Pantry Storage space near kitchen for food, pans, ingredients and equipment.
Parchment paper Grease and moisture-resistant paper used in baking to line pans; replaces greasing or spraying pans. Products may be rolled, shaped or distributed directly on the paper. Great for making disposable pastry bags and baguette baker’s couche (pronounced “KOOSH”). Source: King Arthur Baking
Pare To remove the outer covering or skin of fruit or vegetables with a small knife or peeler.
Partially set To refrigerate a gelatin mixture until it thickens to the consistency of unbeaten egg whites.
Pastry blender Hand-held U-shaped tool with 5 or 6 sturdy parallel wires or blades (preferred style) used to “cut” cold butter or fat into smaller pieces into a flour mixture without melting or smearing the butter or fat or overworking it with the flour. View cutting in
Pastry cream is a filling made from the same ingredients as crème anglaise (egg yolks, sugar, milk, vanilla), but also includes thickeners such as cornstarch.
Pastry flour Fine-textured flour produced from soft red or white wheat and 8-9% protein (~2% points lower than cake flour); may be bleached, unbleached, or whole wheat. It is ideal for pie crusts, scones and other delicate pastries. Soft red and white wheat pastry flour sources: Ardent Mills, Grain Craft, Homegrown Family Foods and Sunflour Learn more: Flour 101
Peel Rimless, lightweight board, may have a long handle; used to transfer proofed bread to hot baking stone in oven.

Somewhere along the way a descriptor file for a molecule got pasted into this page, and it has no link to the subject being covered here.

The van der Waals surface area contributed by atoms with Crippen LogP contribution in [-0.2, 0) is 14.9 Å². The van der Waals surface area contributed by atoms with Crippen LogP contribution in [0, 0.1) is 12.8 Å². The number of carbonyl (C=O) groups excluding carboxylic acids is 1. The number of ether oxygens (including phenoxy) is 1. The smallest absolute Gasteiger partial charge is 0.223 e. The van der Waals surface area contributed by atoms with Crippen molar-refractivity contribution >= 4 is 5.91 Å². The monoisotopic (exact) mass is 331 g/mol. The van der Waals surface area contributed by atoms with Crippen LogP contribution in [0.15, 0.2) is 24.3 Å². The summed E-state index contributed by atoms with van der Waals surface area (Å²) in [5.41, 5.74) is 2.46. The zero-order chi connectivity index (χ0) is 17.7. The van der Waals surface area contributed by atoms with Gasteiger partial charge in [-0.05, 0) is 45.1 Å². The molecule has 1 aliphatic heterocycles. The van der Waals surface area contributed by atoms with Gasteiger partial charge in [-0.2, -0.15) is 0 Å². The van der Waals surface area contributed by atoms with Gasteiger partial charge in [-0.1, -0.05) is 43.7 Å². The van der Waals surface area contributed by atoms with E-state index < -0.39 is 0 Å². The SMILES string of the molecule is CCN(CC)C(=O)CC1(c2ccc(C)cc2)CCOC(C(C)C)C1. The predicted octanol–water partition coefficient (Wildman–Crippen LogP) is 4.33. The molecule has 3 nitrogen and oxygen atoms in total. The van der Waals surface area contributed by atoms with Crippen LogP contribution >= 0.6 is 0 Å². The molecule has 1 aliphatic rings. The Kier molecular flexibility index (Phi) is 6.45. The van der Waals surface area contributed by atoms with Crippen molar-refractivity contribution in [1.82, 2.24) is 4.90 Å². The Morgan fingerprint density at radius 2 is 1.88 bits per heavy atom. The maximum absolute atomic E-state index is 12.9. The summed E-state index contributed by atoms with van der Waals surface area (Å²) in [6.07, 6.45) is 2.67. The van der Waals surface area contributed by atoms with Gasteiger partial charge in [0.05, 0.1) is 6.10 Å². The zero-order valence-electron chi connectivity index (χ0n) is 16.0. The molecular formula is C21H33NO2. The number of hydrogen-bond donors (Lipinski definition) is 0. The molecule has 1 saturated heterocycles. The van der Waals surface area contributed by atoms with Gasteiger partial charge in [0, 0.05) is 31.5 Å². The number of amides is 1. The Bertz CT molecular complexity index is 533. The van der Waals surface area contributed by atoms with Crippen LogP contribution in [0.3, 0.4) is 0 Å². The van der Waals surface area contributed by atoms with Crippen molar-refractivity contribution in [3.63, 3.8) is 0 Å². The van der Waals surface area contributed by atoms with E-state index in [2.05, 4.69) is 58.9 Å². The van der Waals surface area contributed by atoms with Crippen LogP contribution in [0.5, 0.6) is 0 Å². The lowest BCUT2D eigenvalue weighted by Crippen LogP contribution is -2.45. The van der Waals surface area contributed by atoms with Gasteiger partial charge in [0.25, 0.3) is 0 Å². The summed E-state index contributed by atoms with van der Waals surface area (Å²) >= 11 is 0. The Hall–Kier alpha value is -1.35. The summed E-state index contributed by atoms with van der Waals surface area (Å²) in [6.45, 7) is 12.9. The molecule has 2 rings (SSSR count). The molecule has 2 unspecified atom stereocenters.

Percentage Part or portion of a whole; (A) Baker’s percentage = the percent one ingredient is of the total flour weight—Ex: Sugar is 5%. See Baker’s Percent. (B) The number of consumers in a consuming group who feel or think something—Ex: 5 out of 100 (5%) think the product is too sweet. See: Baker’s Percent entry, Consumer Research
Pie A sweet or savory dish made with one or two crusts and filling (pudding, fruit, meat or vegetables). Resource, see lesson, power point, worksheets, recipes.
Lesson Plan: Tender, flaky pastries are a perfect partner to any pie or tart filling. We’ll learn about different kinds of pastries and how to prepare them ourselves. Then we’ll bake a variety of pies to donate to our community. Pastry Pizazz lesson plan here
Pie Plate Typically a 9” or 9.5” round slanted dish made of glass. Glass heats slowly, bakes evenly, browns bottom pie crusts beautifully to prevent a soggy bottom crust and allows you to see pie while baking. Perfect for baking pies, quiches, pot pies, and more. Learn more